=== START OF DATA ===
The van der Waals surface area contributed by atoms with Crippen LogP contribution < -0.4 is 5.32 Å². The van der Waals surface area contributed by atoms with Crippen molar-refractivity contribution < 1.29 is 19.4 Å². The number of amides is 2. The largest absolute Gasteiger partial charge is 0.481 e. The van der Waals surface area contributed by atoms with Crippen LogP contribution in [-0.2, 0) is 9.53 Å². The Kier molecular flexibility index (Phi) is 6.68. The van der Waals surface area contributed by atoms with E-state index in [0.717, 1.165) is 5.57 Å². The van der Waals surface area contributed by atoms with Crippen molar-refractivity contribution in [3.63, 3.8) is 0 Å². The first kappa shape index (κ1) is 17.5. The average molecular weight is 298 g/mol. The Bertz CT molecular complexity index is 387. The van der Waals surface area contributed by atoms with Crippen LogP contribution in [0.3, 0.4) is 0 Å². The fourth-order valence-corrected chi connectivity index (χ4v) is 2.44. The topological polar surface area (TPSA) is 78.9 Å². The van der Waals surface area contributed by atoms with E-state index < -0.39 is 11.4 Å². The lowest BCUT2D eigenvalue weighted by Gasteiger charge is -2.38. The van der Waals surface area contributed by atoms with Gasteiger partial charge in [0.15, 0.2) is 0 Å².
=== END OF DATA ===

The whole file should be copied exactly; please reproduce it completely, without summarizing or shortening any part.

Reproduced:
The van der Waals surface area contributed by atoms with Crippen LogP contribution < -0.4 is 5.32 Å². The van der Waals surface area contributed by atoms with Crippen molar-refractivity contribution < 1.29 is 19.4 Å². The number of amides is 2. The largest absolute Gasteiger partial charge is 0.481 e. The van der Waals surface area contributed by atoms with Crippen LogP contribution in [-0.2, 0) is 9.53 Å². The Kier molecular flexibility index (Phi) is 6.68. The van der Waals surface area contributed by atoms with E-state index in [0.717, 1.165) is 5.57 Å². The van der Waals surface area contributed by atoms with Crippen molar-refractivity contribution in [3.63, 3.8) is 0 Å². The first kappa shape index (κ1) is 17.5. The average molecular weight is 298 g/mol. The Bertz CT molecular complexity index is 387. The van der Waals surface area contributed by atoms with Crippen LogP contribution in [0.3, 0.4) is 0 Å². The fourth-order valence-corrected chi connectivity index (χ4v) is 2.44. The topological polar surface area (TPSA) is 78.9 Å². The van der Waals surface area contributed by atoms with E-state index < -0.39 is 11.4 Å². The lowest BCUT2D eigenvalue weighted by Gasteiger charge is -2.38. The van der Waals surface area contributed by atoms with Gasteiger partial charge in [0.15, 0.2) is 0 Å².